In Search of the Novel: Eight Workshops
This workshop probes the living nature of the novel by illustrating how each reader makes a novel his or her own. It shows that the interpretation of a novel changes, depending upon the reader's culture, class, generation, sex, and personality.
Many different ways of telling the story are discussed. What are the conflicts, the crises, and the resolutions? This workshop explores how an author spins a story and why it is the most important aspect of the novel.
Characters, their motivations, their stories, and the times and places should bear some likeness to reality. Or should they? This program explores how novels connect with the reader.
This program explores the genesis of the characters, plot, themes, and interpretation from the novelist's point of view.
The qualities of the ten novels chosen are explored to see why they appear on recommended reading lists and what makes them award winners. The program also looks at the essential elements of good writing and storytelling.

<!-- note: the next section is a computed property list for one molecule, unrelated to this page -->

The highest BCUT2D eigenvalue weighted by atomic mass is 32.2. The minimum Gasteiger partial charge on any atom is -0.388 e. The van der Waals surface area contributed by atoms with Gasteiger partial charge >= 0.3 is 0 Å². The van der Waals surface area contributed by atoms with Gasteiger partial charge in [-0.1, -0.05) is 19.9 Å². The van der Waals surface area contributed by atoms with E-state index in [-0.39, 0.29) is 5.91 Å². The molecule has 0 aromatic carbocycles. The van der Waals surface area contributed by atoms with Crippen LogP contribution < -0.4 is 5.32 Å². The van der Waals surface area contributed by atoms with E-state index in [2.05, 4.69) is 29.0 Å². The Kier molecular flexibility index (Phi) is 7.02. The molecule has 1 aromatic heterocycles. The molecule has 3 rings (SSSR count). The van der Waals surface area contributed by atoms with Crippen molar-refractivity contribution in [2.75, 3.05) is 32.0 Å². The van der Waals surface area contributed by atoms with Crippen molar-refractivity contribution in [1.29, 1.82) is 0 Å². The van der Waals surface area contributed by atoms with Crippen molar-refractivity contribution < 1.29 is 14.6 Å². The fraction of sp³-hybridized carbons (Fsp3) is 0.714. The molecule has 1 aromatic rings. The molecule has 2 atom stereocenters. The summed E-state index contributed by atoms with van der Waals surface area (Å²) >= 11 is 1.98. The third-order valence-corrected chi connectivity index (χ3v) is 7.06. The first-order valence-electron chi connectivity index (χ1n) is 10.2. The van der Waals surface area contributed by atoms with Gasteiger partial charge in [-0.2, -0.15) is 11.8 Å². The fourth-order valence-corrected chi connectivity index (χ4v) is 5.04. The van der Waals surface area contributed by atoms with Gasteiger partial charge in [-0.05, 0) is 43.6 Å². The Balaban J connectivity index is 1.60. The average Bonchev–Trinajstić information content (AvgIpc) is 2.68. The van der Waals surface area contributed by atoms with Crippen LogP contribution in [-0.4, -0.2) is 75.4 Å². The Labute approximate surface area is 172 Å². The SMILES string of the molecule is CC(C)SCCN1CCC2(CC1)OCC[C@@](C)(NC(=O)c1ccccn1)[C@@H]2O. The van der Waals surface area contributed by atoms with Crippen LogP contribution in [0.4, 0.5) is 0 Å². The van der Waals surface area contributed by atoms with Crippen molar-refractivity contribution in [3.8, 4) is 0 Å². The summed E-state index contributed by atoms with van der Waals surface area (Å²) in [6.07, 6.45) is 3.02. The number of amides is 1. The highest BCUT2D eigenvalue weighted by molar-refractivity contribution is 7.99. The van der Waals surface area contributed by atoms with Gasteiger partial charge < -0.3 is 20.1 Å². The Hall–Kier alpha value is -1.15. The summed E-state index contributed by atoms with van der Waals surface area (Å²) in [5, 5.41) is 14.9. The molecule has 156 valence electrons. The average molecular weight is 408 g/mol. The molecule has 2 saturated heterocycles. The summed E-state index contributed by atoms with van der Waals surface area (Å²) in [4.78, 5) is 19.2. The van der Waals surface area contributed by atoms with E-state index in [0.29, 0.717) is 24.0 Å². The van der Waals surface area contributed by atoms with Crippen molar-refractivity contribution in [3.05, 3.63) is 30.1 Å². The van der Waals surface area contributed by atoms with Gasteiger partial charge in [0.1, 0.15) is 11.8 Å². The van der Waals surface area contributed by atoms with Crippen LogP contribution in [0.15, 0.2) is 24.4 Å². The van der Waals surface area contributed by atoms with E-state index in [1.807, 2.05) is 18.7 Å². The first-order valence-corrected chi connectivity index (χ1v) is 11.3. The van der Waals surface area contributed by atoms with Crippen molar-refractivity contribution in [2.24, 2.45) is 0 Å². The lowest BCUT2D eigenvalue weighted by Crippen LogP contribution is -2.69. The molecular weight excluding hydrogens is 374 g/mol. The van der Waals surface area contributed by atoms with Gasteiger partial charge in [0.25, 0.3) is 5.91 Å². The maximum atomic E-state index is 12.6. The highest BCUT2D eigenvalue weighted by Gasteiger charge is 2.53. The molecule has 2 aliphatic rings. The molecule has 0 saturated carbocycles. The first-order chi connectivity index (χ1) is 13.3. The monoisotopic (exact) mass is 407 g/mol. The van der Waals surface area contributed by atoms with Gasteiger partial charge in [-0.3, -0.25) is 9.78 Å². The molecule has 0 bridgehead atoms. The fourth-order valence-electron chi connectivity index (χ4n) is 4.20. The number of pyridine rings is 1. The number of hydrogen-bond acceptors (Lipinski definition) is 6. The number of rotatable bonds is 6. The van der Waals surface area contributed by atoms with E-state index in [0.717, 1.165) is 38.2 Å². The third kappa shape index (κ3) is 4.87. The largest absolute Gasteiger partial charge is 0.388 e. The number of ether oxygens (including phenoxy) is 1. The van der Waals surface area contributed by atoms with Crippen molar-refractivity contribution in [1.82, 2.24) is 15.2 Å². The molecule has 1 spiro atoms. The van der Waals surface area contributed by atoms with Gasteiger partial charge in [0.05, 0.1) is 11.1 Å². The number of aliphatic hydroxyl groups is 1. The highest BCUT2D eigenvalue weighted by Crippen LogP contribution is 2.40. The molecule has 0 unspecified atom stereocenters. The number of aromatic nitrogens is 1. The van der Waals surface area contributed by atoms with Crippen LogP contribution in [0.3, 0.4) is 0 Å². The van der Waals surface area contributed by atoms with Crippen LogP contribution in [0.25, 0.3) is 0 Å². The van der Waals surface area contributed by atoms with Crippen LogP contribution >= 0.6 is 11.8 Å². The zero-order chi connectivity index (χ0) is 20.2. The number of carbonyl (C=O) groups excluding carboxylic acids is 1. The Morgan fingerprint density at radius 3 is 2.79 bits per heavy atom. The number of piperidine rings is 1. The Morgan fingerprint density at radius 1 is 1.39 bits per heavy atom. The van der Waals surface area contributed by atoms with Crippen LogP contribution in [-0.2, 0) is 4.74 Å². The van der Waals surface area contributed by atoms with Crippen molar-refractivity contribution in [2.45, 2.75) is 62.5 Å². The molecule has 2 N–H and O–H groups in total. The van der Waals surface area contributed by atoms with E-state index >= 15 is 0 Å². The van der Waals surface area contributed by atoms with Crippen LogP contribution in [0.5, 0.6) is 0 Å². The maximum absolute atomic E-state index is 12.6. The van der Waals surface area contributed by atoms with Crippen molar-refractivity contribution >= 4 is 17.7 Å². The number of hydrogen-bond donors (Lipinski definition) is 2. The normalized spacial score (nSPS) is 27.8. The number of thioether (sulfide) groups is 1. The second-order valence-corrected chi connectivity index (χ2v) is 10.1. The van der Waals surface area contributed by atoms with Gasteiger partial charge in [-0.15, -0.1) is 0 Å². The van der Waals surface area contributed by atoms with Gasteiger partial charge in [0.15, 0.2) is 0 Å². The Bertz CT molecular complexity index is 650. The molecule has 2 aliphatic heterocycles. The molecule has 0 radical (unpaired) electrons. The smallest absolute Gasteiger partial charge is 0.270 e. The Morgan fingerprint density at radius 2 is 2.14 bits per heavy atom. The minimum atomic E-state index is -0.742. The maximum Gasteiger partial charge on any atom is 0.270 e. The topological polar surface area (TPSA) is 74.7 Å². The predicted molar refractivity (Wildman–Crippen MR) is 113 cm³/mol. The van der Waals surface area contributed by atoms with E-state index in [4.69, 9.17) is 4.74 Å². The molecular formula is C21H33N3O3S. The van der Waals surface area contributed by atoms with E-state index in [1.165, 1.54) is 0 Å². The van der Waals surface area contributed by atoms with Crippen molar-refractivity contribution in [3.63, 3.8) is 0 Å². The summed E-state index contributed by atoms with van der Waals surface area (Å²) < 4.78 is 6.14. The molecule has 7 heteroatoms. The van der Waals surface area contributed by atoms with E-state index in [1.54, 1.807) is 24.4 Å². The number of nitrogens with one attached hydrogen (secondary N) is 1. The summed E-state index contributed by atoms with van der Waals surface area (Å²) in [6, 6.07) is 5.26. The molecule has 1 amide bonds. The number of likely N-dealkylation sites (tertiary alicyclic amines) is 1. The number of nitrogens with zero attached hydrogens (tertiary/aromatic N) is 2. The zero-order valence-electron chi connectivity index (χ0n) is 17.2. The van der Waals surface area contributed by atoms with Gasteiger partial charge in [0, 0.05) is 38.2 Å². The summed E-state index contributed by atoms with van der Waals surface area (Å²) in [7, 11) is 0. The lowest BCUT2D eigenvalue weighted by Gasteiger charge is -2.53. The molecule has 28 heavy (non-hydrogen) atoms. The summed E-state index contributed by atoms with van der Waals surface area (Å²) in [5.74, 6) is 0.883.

A novel can transport readers to other places and times, real or imaginary, allowing them to meet people and experience life in many different ways.
The reader steps into the novel in various roles: the protagonist, the narrator, the author, or another character.
In this summary, teachers examine their own effectiveness in helping students comprehend and appreciate novels and in setting them on the road to becoming lifelong readers.